New Zealand's financial and securities legislation is in the process of a series of transformative changes, with new anti-money laundering legislation recently coming into force and significant financial markets reform underway. In addition, New Zealand's Reserve Bank is proposing to tighten regulation of non-bank deposit takers and payment systems. We outline below some of the more material aspects of these recent developments.
The Anti-Money Laundering and Countering Financing of Terrorism Act 2009 came into force on June 30 2013 and brings the New Zealand regime broadly into line with FATF recommendations. A reporting entity is now required to conduct a risk assessment to determine the risk of money laundering its business faces, develop and implement a compliance programme and appoint a compliance officer, carry out customer due diligence including risk-based verification procedures, report suspicious transactions and maintain required records. As well as New Zealand financial institutions, the requirements of the Act apply to overseas companies carrying on certain financial activities in New Zealand in the ordinary course of business. Financial activities caught by the Act include own-account and customer account trading in derivatives, foreign exchange and transferable securities as well as activities involving the borrowing, lending and transfer of money.
The Financial Markets Conduct Bill is due to be passed into law in late 2013. This legislation represents an almost complete overhaul of New Zealand's existing securities regime. Its features include:
Once enacted, the Bill is expected largely to come into force in 2014. A transition period applies under which issuers can choose to continue to rely on existing securities laws.
The Companies and Limited Partnerships Bill is also likely to be passed into law in 2013. The Bill requires that companies have either a New Zealand-resident director, or a director resident in a prescribed country. This requirement will come into effect six months after the enactment of the Bill. At this stage, it appears that, initially at least, Australia will be the only prescribed country. The Bill also places additional restrictions and requirements for amalgamations and schemes of arrangement affecting companies subject to the Takeovers Code. In particular, long form amalgamation of Code companies would be prohibited, and schemes of arrangement would be required to be approved by a majority of shareholders entitled to vote as well as by 75% of shareholders entitled to vote and voting in each interest class. Given that shareholder turnout is typically low in such circumstances, this may make schemes very difficult to achieve.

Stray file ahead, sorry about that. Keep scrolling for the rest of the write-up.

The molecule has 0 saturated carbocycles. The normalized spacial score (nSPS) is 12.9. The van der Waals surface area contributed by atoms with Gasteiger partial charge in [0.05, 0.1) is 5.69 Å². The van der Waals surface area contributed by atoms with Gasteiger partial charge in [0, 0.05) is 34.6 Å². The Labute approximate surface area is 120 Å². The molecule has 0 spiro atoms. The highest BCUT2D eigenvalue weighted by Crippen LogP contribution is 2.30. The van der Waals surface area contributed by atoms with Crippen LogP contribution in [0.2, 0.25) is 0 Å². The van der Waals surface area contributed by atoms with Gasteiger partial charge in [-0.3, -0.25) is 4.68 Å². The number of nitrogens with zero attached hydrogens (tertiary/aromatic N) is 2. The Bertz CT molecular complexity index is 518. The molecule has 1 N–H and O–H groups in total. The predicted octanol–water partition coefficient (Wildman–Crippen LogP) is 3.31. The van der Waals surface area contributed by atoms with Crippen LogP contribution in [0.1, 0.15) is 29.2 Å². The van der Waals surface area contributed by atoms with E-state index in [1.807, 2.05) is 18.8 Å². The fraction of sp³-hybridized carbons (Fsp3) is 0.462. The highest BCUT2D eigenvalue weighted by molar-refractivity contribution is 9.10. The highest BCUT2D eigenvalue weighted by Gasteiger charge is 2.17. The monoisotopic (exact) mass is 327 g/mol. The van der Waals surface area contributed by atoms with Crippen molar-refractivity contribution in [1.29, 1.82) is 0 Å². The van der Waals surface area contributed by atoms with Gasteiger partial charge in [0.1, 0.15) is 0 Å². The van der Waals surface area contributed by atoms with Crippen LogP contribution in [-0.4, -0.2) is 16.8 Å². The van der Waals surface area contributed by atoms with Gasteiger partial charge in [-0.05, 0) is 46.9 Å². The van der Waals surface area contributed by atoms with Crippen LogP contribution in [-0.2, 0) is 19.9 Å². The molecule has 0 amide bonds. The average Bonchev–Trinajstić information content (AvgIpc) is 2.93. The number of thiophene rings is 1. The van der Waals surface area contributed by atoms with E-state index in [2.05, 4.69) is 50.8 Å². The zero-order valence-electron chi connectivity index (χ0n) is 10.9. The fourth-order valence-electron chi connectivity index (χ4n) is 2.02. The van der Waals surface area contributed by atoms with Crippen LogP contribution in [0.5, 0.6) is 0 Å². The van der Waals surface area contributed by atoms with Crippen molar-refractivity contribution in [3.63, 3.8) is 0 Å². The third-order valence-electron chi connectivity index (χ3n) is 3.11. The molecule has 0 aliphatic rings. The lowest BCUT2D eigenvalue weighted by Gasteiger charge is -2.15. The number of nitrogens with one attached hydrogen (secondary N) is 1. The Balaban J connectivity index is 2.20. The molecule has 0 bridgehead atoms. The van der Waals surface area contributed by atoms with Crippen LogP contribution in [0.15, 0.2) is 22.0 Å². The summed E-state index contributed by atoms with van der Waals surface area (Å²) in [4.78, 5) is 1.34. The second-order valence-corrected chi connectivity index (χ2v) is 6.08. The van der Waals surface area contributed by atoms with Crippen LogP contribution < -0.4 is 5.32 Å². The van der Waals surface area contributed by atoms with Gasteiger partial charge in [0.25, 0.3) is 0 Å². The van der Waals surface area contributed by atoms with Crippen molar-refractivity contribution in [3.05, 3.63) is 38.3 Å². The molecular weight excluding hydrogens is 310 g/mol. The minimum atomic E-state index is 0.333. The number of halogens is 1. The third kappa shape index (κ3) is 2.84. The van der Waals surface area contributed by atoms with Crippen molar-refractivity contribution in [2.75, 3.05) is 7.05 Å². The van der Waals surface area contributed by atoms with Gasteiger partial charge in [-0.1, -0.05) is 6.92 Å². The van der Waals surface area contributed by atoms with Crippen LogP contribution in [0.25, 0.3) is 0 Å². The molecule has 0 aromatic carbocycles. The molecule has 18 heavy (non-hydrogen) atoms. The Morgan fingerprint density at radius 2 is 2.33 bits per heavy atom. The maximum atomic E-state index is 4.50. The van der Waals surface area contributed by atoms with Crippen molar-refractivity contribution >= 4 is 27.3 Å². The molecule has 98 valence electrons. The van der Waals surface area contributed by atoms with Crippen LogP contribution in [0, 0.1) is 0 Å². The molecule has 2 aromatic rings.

The Reserve Bank has also issued a consultation paper earlier this year as part of its review of the operation of the prudential regime for non-bank deposit takers. The current prudential regulation of non-bank deposit takers requires maintenance of a credit rating and a minimum capital ratio, limitations on related party exposures, and other requirements relating to governance, liquidity and risk management. However, the Non-bank Deposit Takers Bill, currently before Parliament, in addition to replicating the existing requirements also provides for a licensing regime for non-bank deposit takers, fit and proper person requirements for directors and senior officers, and enhanced investigation powers for the Reserve Bank. The Reserve Bank is consulting on a number of possible changes to the Bill, including widening the definition of non-bank deposit taker to include entities that are in the business of borrowing and lending but do not issue debt securities to the public.
In addition, the Reserve Bank has issued a consultation paper setting out its proposals on strengthening its payment oversight powers. Overall, the proposed reforms represent a significant increase in the scope and depth of regulation in this area. The current regime is mainly directed at the legal efficacy of settlement and netting arrangements, and does not allow the Reserve Bank to require changes to system rules, intervene in the case of a crisis, or give directions to an operator or participant that is not also a registered bank. The Reserve Bank has concluded that there is a need for more explicit powers for the oversight of clearing and settlement systems in general and systemically important systems in particular. This would bring the Reserve Bank's powers more into line with international practice.
Deemple Budhia, Nick Hegan and Guy Lethbridge lead the Financial Regulation practice at Russell McVeagh.